Study to examine how robots can boost learning of pupils with intellectual disabilities


The extent to which robotics can enhance teaching and learning for people with intellectual disabilities is being investigated by researchers.

An EU-funded project, led by Nottingham Trent University, aims to better understand the potential for robotics-based education in motivating and engaging those with a wide range of disabilities. 
It follows a pilot project involving the university last year, which showed how using a humanoid robot as an educational tool significantly boosted engagement of pupils with learning disabilities compared with a standard classroom setting.
A team of experts will programme existing robotic platforms – including the autonomous NAO humanoid robot – to interact with pupils of all ages across Europe over various educational tasks. 
As well as academic subjects such as maths and science, tasks will aim to challenge pupils with objectives set around communication improvement, sequencing, understanding cause and effect, and other social and digital competencies.
Interactions will be analysed by experts to measure levels of engagement, goal achievement and the amount of assistance required by teaching staff.

It is hoped that the two and half year project will provide evidence of the effectiveness of robotics-based teaching and learning for people with intellectual disabilities such as cerebral palsy and autism.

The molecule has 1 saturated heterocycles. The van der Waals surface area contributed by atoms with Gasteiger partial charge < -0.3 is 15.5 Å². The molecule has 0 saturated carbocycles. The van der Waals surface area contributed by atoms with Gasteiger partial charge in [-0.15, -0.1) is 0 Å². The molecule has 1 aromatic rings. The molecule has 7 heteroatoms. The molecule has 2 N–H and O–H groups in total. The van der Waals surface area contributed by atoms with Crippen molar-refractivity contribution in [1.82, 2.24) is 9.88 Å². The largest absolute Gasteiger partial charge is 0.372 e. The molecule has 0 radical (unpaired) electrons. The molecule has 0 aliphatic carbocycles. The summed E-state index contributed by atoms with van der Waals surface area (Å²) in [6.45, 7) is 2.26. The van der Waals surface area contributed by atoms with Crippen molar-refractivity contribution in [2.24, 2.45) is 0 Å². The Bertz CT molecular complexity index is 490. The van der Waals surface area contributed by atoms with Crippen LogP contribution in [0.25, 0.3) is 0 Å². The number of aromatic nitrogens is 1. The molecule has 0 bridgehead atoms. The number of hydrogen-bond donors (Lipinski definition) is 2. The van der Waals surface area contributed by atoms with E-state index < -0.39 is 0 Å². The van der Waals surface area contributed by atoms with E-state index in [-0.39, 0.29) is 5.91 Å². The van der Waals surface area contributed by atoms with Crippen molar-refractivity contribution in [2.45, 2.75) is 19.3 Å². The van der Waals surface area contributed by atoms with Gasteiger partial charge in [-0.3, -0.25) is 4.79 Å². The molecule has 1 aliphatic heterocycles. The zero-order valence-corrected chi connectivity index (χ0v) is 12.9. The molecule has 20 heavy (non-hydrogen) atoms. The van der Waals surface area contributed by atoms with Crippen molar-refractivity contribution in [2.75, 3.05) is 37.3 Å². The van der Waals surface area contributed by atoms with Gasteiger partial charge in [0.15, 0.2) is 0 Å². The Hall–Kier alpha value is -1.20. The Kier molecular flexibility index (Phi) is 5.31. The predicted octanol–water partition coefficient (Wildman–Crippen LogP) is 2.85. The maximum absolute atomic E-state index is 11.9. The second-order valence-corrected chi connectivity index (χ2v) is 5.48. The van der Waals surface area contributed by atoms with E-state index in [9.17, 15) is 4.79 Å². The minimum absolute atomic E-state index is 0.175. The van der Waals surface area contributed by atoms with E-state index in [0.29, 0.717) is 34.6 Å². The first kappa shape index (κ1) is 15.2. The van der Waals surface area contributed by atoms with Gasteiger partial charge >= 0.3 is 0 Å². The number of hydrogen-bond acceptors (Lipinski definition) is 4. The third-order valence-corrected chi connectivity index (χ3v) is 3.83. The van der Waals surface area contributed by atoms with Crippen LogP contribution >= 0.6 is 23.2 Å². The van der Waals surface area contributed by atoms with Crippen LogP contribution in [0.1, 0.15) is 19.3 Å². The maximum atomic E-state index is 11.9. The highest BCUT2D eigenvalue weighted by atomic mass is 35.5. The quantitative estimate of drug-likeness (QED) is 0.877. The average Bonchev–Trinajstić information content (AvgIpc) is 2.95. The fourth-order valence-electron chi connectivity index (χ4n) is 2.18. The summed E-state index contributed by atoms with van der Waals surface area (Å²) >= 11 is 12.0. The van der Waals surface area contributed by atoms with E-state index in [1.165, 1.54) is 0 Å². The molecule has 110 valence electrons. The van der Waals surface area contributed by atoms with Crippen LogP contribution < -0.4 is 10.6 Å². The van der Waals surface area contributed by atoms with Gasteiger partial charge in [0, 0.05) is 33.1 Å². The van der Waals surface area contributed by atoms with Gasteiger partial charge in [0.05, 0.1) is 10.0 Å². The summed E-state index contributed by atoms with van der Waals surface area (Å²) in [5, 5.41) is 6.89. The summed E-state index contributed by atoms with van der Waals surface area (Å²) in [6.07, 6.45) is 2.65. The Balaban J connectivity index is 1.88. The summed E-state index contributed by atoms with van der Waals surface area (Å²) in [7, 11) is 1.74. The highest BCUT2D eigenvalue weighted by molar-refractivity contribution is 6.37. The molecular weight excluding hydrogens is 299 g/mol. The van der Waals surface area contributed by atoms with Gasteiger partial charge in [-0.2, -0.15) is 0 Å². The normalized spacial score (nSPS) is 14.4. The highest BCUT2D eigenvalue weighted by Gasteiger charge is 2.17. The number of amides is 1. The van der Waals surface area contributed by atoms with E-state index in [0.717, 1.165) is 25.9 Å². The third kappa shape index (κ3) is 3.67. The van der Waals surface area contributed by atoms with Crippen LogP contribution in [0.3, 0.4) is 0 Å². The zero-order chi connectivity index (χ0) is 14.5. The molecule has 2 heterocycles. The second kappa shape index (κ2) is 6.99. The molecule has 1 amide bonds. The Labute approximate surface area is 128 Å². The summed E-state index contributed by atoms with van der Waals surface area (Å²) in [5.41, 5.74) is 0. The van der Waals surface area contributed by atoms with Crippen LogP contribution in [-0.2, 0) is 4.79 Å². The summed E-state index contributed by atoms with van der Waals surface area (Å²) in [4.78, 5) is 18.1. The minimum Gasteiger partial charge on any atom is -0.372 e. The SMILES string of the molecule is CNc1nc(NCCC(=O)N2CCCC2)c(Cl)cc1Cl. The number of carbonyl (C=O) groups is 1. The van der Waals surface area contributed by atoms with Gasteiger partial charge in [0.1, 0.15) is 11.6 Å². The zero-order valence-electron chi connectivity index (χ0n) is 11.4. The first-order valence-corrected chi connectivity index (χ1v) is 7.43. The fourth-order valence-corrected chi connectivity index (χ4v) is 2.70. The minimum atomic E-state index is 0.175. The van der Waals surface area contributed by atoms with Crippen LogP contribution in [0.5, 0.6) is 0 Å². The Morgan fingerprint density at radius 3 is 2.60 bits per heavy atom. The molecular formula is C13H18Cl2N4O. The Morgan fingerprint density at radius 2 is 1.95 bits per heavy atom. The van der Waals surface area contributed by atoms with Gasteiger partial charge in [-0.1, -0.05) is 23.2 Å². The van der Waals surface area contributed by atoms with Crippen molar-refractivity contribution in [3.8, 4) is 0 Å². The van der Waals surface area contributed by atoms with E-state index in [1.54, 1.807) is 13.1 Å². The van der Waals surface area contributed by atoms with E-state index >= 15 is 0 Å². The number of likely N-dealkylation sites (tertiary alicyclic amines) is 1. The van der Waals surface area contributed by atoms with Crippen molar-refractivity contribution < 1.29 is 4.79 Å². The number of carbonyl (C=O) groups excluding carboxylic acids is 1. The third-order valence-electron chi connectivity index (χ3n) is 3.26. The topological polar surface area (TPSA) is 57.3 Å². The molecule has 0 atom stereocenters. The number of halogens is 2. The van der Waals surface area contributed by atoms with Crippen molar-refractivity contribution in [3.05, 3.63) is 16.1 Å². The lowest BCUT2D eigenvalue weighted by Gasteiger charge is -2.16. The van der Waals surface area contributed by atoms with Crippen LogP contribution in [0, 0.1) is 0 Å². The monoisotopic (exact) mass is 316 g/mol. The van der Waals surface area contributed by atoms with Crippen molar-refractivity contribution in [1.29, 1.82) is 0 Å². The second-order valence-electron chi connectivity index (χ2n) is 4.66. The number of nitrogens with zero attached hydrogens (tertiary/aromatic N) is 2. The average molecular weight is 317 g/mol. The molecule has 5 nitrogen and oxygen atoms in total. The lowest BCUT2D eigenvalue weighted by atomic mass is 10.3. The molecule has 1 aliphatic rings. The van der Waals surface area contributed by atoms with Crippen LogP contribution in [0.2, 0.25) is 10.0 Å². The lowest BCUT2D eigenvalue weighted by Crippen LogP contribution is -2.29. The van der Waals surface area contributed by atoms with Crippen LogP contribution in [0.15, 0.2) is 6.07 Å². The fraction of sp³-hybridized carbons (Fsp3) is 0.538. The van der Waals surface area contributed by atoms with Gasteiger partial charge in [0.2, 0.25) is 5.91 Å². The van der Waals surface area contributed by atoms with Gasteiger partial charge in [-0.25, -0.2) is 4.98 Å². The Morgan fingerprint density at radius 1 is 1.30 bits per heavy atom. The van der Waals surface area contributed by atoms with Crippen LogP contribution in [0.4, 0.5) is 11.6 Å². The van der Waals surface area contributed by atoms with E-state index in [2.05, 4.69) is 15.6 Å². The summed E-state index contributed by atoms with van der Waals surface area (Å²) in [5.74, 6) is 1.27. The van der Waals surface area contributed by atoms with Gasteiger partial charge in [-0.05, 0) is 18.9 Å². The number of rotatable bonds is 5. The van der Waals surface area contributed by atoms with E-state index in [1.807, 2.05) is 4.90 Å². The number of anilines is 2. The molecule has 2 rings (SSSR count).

“The future of education for pupils with intellectual disabilities is robotics,” said David Brown, Professor in Interactive Systems for Social Inclusion at Nottingham Trent University.

He said: “Educating young people with intellectual disabilities presents different challenges due to cognitive impairments and communicational difficulties. The use of robotics in special education should be explored as these technologies are starting to become more widespread, affordable and highly engaging.

“We want to find out which are the most effective platforms, and for which pupils, and make recommendations to teachers and schools which could form part of a curriculum of robotics. There is a real need for technical intervention in this area, we just need to know the best way to apply it.
“Engagement is thought to be the single best predictor of successful learning in children with intellectual disabilities, and in our previous work we have already demonstrated how robots can be used to significantly increase engagement.”
Findings from the study will be shared with special education schools, teachers and parents, policy makers and people with disabilities. 

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